|Publication number||US6515651 B1|
|Application number||US 09/159,957|
|Publication date||Feb 4, 2003|
|Filing date||Sep 24, 1998|
|Priority date||Sep 24, 1998|
|Publication number||09159957, 159957, US 6515651 B1, US 6515651B1, US-B1-6515651, US6515651 B1, US6515651B1|
|Original Assignee||International Business Machines Corporation|
|Export Citation||BiBTeX, EndNote, RefMan|
|Patent Citations (23), Referenced by (42), Classifications (7), Legal Events (6)|
|External Links: USPTO, USPTO Assignment, Espacenet|
The present invention is related to the subject matter of the following commonly assigned, copending U.S. patent applications Ser. No. 08/993,509 entitled “Improved Trackpoint Device” and filed on Dec. 18, 1997; and Ser. No. 09/159,960 entitled “Three-Point Capacitor Trackpoint” and filed on Sep. 24, 1998. The content of the above-identified applications is incorporated herein by reference.
1. Technical Field
The present invention relates in general to pointing devices for data processing systems and in particular to reversible, wireless pointing devices. Still more particularly, the present invention relates to construction and operation of a reversible, wireless pointing device which may be employed either as a handheld device or on a flat surface similar to a conventional mouse.
2. Description of the Related Art
Data processing systems with operating systems or applications employing a graphical user interface (GUI) typically include a pointing device such as a mouse, trackball, or touch pad. Using a pointing device, a user directs movement of a pointer icon (or “cursor,” any graphical object utilized to point to a particular location in a display including, for example, a figure in a computer game) across the user interface by performing corresponding manual movements on the pointing device, for example by sliding the mouse, rolling the ball of the trackball, or moving across the surface of the touch pad. One or more buttons on the pointing device may be actuated to select items within the interface, such as icons representing applications or operating system controls.
One particular example of a pointing device employed in data processing systems is IBM Corporation's TrackPoint® pointing device, a trackpoint-type device similar to those frequently mounted in the keyboards of laptop or notebook data processing systems. A Trackpoint-type device includes a button-like structure (or “post”) resembling a pencil eraser protruding from between the keys in a keyboard or from the surface of the structure incorporating the pointing device. The Trackpoint-type device eliminates the need for a flat working surface on which the user must manipulate a mouse.
With the advent of set-top boxes (also referred to as “Web appliances”), wireless or “remote” pointing devices for data processing systems have become popular. Wireless pointing devices transmit infrared signals in much the same manner as television, video cassette recorder, or audio system remote controls. An infrared detector on the set-top box receives the infrared signals and translates them to displacement signals utilized by a conventional mouse.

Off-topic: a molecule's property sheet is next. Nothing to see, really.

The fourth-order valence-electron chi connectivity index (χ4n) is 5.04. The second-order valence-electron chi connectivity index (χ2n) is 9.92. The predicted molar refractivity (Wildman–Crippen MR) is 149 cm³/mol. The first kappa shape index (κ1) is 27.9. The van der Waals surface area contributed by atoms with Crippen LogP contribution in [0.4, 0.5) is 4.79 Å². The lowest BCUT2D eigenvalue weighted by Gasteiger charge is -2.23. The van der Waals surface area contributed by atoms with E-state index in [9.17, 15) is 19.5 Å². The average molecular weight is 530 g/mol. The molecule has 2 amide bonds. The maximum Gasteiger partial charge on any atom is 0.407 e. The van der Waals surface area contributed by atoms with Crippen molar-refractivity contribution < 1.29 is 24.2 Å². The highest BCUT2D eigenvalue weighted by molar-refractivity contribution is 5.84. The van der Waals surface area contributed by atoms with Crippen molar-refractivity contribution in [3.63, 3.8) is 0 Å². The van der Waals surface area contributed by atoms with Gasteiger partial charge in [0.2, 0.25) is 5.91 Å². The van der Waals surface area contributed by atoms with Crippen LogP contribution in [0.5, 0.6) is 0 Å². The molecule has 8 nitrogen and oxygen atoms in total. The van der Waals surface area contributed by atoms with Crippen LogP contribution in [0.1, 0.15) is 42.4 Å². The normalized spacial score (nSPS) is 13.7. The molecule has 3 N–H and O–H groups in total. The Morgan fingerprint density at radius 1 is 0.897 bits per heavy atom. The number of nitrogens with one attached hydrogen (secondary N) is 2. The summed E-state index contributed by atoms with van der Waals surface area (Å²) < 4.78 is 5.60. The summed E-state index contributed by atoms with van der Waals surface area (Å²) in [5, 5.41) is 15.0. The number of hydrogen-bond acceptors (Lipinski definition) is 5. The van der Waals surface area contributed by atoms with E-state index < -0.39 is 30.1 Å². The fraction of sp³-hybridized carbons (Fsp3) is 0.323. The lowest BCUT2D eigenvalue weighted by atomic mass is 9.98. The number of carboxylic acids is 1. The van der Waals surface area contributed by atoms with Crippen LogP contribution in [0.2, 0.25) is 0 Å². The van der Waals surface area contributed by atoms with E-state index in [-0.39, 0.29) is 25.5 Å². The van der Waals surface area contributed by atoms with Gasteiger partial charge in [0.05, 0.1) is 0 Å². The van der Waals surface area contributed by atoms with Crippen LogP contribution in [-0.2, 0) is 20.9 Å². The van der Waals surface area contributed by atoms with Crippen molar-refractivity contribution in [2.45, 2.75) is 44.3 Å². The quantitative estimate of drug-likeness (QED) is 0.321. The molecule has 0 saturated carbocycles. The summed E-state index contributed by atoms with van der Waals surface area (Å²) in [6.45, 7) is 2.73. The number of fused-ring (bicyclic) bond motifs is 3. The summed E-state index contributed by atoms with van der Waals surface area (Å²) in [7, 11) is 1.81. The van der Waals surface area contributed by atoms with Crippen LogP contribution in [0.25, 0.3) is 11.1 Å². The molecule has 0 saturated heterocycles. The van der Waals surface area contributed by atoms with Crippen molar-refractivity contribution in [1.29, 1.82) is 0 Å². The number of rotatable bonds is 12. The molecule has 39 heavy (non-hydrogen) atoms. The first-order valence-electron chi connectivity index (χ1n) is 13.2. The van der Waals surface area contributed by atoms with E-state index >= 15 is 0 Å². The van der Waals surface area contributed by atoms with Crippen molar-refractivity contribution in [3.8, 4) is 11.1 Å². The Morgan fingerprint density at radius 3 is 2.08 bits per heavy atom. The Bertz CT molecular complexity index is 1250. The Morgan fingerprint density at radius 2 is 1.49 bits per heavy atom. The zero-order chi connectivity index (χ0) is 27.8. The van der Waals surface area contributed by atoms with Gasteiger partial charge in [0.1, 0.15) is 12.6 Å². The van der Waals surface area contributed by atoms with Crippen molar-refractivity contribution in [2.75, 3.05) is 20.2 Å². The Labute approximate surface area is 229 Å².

One disadvantage of current wireless pointing devices is a lack of flexibility in the manner in which the device may be employed. Set-top boxes are often found in residences, where users may employ the wireless remote as a handheld device similar to television remotes. However, in some circumstances, a user may wish to employ the wireless pointing device in a manner similar to a conventional mouse. For example, a child sitting on the floor at a coffee table working on her homework and utilizing the set-top box for research may find it more convenient to utilize the wireless pointing device on the coffee table surface in a manner similar to a conventional mouse.
It would be desirable, therefore, to provide a wireless pointing device which providing flexibility in the manner of use. It would further be advantageous for the wireless pointing device to be reversible, such that it could be employed as a handheld device or on a flat surface similar to a conventional mouse. It would further be advantageous for the pointing device to require minimal surface area when operated in a manner similar to a conventional mouse.
It is therefore one object of the present invention to provide an improved pointing device for data processing systems.
It is another object of the present invention to provide a reversible, wireless pointing device for data processing systems.
It is yet another object of the present invention to improve the construction and operation of a reversible, wireless pointing device which may be employed either as a handheld device or in conjunction with a flat surface similar to a conventional mouse.